What's the best fabric for a shirt?

Natural fibres are made from materials that have been used to make clothing for thousands of years. They're created without toxins or unnatural processes and they make your skin breath.

They have a high absorption quality; it has a unique moisture wicking ability which allows ventilation through the garment to dry the dampness. This is why wearing a pure cotton blouse or pure silk shirt is very comfortable even on hot balmy days. Synthetic fabrics like polyester and acrylic are water resistant and can’t aid in wicking moisture and similarly they have zero water absorption and so they make you feel sweaty and sticky in the same weather conditions.

That's why, for our shirts, we opt for Linen, Cotton and Silk –see all CAMIXA shirts here.

Linen is a precious fabric made from fibres of the flax plant; it’s clean, natural, durable and ecological. It’s the oldest fibre known: it’s been used since 8000 years B.C. It's breezy and cool, great for hot weather.

Its precious ‘stiff’ fibres allow more air-flow, as its structure stays away from your skin allowing your body to be refreshed and have room to breathe. The beauty is that it’s, at the same time, soft and gets softer with each wash.

Silk is a fine thread spun by silkworm; it’s the finest and strongest natural fibre in the world. It’s a protein, this means it’s chemically quite similar to human skin. It’s soft, supple and smooth and it absorbs perspiration while letting your skin breathe! Silk cools and warms simultaneously.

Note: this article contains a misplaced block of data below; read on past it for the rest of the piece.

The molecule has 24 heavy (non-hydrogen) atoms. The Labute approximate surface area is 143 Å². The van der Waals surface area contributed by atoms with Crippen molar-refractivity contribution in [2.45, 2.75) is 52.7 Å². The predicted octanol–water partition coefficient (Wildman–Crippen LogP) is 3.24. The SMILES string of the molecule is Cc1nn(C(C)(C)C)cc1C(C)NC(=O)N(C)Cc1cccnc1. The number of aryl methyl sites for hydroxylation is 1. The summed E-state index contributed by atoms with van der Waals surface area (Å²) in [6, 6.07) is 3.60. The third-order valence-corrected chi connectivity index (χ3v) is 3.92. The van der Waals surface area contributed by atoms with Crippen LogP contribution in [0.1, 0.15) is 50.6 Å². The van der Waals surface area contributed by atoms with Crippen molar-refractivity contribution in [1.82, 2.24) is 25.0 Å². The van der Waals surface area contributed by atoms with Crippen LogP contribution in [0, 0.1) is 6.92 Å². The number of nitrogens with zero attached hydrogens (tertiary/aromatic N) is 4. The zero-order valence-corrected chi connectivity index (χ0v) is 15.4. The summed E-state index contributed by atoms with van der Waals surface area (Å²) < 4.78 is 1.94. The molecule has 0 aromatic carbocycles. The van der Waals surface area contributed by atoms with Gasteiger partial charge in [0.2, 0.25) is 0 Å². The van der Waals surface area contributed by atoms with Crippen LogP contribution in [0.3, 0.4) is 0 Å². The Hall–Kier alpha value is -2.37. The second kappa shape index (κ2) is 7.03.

Cotton is one of the most used material in shirts. Cotton blouses feel good on the skin and are naturally cool.

The use of cotton for fabric is known to date to prehistoric times; fragments of cotton fabric dated from 5000 BC have been excavated in Mexico and the Indus Valley Civilization (Pakistan).

Cotton is made of 95% of cellulose which makes it resitant. It's soft, breathable and anallergic.

It is a soft, fluffy staple fiber that grows in a boll.

The fiber is most often spun into a yarn using up to 6 cm long fibers (the longer the fiber the better the quality).

The most important fase is yarning: the fibers must result fine, resistant, evenly coloured and elastic to be considered high quality. These characteristics are determined, not only by finishing processes, but also by the origins of the fiber. Egyptian Cottons are the most appreciated as they are fine, smooth and shiny. Indian cottons, instead, are rough and have large and thick fibers, therefore, they are the cheapest on the market. China and USA are the biggest producer, and Italy has the finest (centuries old) cotton mills in the world.

The most common cottons in shirtry are Popeline, Oxford, Piquet, Fil a Fil, Twill... In women's shirts though the best choice are the stretch cottons.

Linen, Cotton or Silk are all a good choice. They are natural on the skin and don't make you feel hot and clammy, like polyester often does.